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County supports new natural gas station

Proposed location would fill a critical infrastructure gap in Colorado

By Adam Broderick

There is good chance Gunnison will be home to a new compressed natural gas (CNG) station within the next year.
County commissioners wrote a letter to the Colorado Energy Office on Tuesday, June 16 to support a grant application for Trillium, a clean energy company that aims to construct a public access CNG station in Gunnison.

According to the letter of support, the fueling station would assist in Gunnison County’s transition to CNG, part of the Board of County Commissioners’ strategic plan to convert county fleet vehicles to CNG. “County staff are working diligently toward that goal; the construction of a station will allow us to achieve it,” the letter states.
CNG produces about 30 percent less greenhouse gases and is about half the cost of diesel. The proposed CNG station would not utilize gas wells in the county or require any new wells to be developed; natural gas would come from the pipeline infrastructure currently in place and would not require any refining or shipping. The cost to produce it would be based on the cost of the gas and the cost to compress it, and compression would occur locally.

Many non-commercial vehicles driven in the county can be purchased as both gasoline- and CNG-friendly, so when the option for CNG is unavailable gasoline can be used. According to the letter, the proposed station would fill a critical CNG fueling infrastructure gap in Colorado by “allowing fleets that utilize Hwy. 50 to fuel at a halfway point between stations that already exist on the Front Range and on the Western Slope.”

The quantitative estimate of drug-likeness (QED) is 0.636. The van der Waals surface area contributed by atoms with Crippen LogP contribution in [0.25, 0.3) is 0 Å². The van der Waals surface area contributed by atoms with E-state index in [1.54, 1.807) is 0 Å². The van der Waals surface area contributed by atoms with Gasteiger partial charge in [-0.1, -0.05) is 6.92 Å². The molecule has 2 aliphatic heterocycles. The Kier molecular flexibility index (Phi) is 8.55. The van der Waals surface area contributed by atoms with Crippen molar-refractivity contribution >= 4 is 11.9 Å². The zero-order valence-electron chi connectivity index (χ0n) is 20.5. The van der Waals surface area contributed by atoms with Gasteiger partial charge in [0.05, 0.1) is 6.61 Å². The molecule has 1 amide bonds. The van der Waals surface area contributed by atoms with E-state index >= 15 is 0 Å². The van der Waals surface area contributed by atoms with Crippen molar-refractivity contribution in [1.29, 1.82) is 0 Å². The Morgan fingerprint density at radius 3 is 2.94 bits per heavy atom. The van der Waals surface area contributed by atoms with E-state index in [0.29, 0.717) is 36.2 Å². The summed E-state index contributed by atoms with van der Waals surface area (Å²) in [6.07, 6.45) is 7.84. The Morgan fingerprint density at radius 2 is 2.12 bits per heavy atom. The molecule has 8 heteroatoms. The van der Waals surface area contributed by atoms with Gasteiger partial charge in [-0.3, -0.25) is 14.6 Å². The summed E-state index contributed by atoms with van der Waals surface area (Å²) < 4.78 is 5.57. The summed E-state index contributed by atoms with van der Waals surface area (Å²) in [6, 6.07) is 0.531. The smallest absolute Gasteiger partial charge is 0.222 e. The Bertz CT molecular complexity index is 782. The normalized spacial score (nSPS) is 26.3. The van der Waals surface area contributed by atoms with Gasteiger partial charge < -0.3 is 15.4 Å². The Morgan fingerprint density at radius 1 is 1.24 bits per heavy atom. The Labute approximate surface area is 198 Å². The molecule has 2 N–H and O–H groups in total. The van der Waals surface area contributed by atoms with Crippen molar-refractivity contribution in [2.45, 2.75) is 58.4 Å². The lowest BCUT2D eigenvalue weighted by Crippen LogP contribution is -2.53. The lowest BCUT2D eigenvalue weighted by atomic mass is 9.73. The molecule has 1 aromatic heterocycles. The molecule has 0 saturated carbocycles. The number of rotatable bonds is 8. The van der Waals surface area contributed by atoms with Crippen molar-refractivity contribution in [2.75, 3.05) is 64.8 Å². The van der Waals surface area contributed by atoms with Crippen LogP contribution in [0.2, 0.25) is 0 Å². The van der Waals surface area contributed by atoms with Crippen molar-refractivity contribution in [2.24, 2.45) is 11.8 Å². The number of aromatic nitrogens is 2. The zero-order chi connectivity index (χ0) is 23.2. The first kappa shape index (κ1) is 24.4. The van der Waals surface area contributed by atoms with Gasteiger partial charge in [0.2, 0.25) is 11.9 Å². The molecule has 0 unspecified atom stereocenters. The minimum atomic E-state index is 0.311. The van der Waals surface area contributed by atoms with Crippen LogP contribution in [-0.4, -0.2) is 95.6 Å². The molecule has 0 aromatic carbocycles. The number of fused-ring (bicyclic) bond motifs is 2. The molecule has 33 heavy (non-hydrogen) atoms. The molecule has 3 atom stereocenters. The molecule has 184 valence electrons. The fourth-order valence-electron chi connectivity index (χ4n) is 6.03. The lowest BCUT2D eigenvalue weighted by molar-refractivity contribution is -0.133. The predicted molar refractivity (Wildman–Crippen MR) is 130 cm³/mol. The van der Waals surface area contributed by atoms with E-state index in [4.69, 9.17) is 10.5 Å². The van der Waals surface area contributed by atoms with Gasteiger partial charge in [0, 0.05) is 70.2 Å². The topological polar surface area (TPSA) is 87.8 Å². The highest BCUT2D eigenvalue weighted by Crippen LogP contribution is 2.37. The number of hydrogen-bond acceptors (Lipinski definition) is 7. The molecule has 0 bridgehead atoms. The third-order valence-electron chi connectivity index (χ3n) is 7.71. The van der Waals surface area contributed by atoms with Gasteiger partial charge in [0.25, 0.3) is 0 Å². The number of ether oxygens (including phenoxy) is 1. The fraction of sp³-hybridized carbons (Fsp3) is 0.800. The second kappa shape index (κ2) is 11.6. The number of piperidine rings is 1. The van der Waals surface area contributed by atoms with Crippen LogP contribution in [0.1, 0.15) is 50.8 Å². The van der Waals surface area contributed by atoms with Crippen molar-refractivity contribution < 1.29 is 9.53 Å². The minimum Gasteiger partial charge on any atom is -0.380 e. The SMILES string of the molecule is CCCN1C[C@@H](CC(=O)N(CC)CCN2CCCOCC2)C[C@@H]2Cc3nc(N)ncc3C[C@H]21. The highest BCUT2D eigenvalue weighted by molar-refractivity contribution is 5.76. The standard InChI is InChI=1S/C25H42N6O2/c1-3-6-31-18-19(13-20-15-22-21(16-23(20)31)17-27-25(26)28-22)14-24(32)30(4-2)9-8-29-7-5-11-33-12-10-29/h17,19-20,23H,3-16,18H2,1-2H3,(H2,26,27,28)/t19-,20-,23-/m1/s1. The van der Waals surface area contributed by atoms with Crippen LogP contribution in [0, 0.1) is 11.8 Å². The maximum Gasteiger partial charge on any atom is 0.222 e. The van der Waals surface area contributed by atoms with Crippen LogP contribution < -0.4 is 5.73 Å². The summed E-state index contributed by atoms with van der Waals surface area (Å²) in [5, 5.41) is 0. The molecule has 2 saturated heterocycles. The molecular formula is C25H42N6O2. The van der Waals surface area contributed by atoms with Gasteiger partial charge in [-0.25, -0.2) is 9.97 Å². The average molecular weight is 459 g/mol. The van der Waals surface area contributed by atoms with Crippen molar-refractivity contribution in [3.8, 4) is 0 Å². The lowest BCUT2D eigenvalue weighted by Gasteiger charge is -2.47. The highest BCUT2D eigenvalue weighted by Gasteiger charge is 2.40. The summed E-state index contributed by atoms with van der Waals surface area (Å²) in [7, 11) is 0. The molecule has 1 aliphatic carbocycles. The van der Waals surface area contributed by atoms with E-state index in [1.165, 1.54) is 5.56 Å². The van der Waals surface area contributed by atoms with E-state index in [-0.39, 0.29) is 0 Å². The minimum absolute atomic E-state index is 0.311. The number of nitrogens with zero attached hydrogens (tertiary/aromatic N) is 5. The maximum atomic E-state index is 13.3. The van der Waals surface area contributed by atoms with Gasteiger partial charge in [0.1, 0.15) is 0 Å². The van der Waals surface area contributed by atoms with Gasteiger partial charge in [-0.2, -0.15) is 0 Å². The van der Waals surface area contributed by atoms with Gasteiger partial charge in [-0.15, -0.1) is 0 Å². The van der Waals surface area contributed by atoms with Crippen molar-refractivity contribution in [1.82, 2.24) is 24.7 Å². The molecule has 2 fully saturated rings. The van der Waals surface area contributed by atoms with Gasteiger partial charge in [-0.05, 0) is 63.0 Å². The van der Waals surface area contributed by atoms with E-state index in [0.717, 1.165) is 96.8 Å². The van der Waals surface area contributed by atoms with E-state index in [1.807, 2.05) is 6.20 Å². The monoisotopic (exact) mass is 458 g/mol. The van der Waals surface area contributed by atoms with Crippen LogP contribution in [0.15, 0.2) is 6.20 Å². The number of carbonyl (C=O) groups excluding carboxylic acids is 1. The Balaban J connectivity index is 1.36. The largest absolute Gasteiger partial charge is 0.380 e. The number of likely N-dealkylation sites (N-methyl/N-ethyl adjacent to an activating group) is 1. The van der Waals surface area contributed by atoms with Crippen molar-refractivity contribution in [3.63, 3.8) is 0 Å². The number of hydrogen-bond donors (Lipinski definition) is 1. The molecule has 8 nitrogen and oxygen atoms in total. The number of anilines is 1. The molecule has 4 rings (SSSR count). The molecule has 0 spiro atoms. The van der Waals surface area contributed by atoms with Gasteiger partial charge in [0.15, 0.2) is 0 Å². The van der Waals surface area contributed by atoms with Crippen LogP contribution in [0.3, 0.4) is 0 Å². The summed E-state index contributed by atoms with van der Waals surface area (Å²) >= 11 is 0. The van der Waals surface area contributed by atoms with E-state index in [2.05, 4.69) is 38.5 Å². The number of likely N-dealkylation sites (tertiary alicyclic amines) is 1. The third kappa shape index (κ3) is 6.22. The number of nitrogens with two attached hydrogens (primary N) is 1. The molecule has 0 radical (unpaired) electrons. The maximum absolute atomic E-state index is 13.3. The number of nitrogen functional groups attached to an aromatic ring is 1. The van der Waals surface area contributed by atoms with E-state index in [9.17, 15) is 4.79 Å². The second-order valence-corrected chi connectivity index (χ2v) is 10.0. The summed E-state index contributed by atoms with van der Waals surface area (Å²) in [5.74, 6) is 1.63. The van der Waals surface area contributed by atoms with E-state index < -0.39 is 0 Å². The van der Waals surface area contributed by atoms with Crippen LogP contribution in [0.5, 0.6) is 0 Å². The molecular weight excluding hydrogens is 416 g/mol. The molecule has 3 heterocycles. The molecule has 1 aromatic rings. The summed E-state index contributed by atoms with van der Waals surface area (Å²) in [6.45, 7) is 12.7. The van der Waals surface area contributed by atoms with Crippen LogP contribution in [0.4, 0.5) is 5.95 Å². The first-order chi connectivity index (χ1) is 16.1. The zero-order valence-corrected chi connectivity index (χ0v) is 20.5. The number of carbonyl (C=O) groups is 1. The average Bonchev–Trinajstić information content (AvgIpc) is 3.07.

Gunnison County facilities and grounds director John Cattles said in an email that the grant, if approved, will cover up to $500,000 or up to 80 percent of construction project costs. Cattles feels Trillium has a good chance at getting the grant money. If successful, he hopes to have a station up and running early 2016.

Cattles explained that there would be one fueling station in Gunnison. He said it would go where the Conoco station is on Hwy. 50, since Trillium is partnering with Parish Oil, the company that owns that station.

“There is good CNG station coverage along the Front Range and I-70 as well as Grand Junction and continuing west,” Cattles said. “Gunnison will fill a gap on Hwy. 50 and offer an alternative route to I-70 for CNG vehicles. Because of that and the support that the county and [Western State Colorado University] have shown to this project we feel that Trillium has a strong grant application.”

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